hwfe02 ...  Liberal leader Michael Ignatieff (L), New Democrat Party (NDP) leader Jack Layton (C), and Liberal Party MP Bob Rae (R) sit at 25th anniversary memorial gathering at the Air India monument in Toronto June 23, 2010.

Liberal leader Michael Ignatieff (L), New Democrat Party (NDP) leader Jack Layton (C), and Liberal Party MP Bob Rae (R) sit at 25th anniversary memorial gathering at the Air India monument in Toronto June 23, 2010.

You don’t have to be a political rocket scientist to appreciate how these numbers suggest seminal danger for a Liberal Party which grows too close to the Conservatives. Or how an NDP that has 14% of its supporters reporting Conservatives as second choice already lives in too much of a glass house to point too many accusing fingers at a Liberal Party that has 21% of its supporters reporting Conservatives as second choice.

Adding the Green Party — which has recently been showing almost surprisingly well in opinion polls across Canada — thickens this picture in a few more intriguing ways. Some 29.3% of Green Party first-choice supporters (a bit higher than either the Liberals or the NDP) report “No second choice.”  Only 8.0% of Green Party supporters report Conservatives as second choice, compared with 28.1% Liberals and 22.9% NDP.  From the other direction, 20.9% of NDP and 14.9% of Liberal first-choice supporters report the Greens as their second choice — an almost exact reversal of the numbers for second-choice Conservative supporters in the two groups.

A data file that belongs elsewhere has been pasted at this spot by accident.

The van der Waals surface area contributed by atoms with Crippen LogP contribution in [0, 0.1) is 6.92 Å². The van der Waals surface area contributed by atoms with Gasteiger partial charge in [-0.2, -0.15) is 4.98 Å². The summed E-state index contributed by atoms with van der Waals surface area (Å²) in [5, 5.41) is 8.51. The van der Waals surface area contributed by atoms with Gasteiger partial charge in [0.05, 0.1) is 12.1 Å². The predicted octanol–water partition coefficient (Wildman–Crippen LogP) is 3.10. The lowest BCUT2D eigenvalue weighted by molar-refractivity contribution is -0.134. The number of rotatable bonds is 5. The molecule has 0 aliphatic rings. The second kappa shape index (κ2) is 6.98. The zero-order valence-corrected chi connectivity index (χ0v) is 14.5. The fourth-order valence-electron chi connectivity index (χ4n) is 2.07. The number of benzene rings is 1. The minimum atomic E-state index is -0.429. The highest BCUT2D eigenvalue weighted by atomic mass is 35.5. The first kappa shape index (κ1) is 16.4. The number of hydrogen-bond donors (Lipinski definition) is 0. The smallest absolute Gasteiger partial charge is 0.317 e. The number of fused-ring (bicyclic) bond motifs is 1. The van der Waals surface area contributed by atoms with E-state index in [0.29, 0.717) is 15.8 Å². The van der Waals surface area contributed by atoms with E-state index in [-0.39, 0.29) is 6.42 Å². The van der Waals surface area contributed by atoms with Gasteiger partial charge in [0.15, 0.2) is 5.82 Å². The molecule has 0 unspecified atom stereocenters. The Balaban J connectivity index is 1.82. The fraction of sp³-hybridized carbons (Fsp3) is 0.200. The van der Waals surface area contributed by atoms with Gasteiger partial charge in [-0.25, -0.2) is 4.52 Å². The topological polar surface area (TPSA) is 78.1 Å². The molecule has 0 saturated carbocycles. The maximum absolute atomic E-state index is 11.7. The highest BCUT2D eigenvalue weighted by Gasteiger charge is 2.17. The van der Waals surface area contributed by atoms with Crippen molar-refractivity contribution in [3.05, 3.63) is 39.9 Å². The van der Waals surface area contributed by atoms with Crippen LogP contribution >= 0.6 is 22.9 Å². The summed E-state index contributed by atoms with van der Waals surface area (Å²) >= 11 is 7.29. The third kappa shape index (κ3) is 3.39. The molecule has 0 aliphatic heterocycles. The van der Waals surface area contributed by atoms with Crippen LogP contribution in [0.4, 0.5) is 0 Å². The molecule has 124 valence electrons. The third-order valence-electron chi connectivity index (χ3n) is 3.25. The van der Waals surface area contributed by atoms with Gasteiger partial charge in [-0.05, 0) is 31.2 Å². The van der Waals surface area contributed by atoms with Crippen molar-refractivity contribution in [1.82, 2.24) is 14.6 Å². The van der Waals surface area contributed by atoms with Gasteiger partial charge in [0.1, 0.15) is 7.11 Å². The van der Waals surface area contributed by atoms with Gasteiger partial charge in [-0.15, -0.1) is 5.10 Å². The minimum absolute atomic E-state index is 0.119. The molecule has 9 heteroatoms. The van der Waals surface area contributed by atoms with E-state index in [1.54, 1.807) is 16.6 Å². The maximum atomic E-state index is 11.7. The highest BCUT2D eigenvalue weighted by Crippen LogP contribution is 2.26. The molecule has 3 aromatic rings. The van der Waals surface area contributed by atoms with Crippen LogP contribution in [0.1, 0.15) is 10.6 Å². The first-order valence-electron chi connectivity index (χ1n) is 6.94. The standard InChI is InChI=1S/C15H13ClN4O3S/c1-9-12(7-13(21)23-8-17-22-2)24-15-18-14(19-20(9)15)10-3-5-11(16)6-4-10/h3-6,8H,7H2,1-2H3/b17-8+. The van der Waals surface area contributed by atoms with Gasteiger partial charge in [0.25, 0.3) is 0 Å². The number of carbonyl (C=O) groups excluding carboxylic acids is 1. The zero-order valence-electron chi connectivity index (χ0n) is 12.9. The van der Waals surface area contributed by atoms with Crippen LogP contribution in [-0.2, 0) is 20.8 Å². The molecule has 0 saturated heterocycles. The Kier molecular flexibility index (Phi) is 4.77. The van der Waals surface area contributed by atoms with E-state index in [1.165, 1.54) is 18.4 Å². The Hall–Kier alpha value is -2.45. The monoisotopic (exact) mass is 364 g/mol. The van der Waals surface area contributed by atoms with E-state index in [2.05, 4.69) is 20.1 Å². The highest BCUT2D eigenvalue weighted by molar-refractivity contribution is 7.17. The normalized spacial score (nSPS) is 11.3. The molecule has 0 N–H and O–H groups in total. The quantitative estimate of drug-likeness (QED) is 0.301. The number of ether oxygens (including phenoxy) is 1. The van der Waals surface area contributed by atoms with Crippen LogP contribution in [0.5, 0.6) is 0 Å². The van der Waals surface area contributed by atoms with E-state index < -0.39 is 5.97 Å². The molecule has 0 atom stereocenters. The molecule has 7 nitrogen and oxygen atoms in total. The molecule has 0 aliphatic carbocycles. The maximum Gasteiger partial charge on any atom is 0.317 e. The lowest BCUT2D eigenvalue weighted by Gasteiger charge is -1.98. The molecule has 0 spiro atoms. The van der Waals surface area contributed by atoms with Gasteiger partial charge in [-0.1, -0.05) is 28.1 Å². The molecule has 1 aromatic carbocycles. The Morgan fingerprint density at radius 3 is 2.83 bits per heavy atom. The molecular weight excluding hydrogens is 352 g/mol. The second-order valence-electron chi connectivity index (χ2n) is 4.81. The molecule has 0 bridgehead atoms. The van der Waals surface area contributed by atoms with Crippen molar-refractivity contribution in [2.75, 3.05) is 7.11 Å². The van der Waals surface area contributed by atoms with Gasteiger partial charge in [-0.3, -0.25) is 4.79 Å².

Green Party activists like this young Halifax lady are yet another new ingredient in Canadian federal politics. Where are we going — and who’s coming with us?

Green Party activists like this young Halifax lady are yet another new ingredient in Canadian federal politics. Where are we going — and who’s coming with us?

Finally, a quick note on the Conservatives and  Bloc Québécois rounds the picture out. A bit surprisingly (to some at any rate?), only 30.1% of BQ first-choice supporters report “No second choice” — compared to a dramatically larger 46.1% for Conservative first-choice supporters. Almost half of Conservative first-choice supporters, that is to say, are not interested in any other party at all. This no doubt correlates well with the party’s current fund-raising prowess. But it probably also points to some of its increasing difficulties in governing a geographically sprawling political entity as diverse as the Canadian confederation of the early 21st century. More positively from this angle, 24.2% of Conservative first-choice supporters report the Liberals as second choice, 11.9% the Green Party, and 11.7% the NDP.

The  Bloc Québécois second choices are of course intriguing in their own right: 27.7% NDP, 18.5% Green, 13.1% Liberal, and 10.2% Conservative. That almost 70% of Bloc Québécois voters are prepared to entertain second choices among so-called federalist parties also suggests something about the never-ending sovereigntist debate in la belle province today — and about the extent to which leaning on BQ support in the Canadian House of Commons does not logically entail any serious deficiency in Canadian patriotism.

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  1. Very interesting column!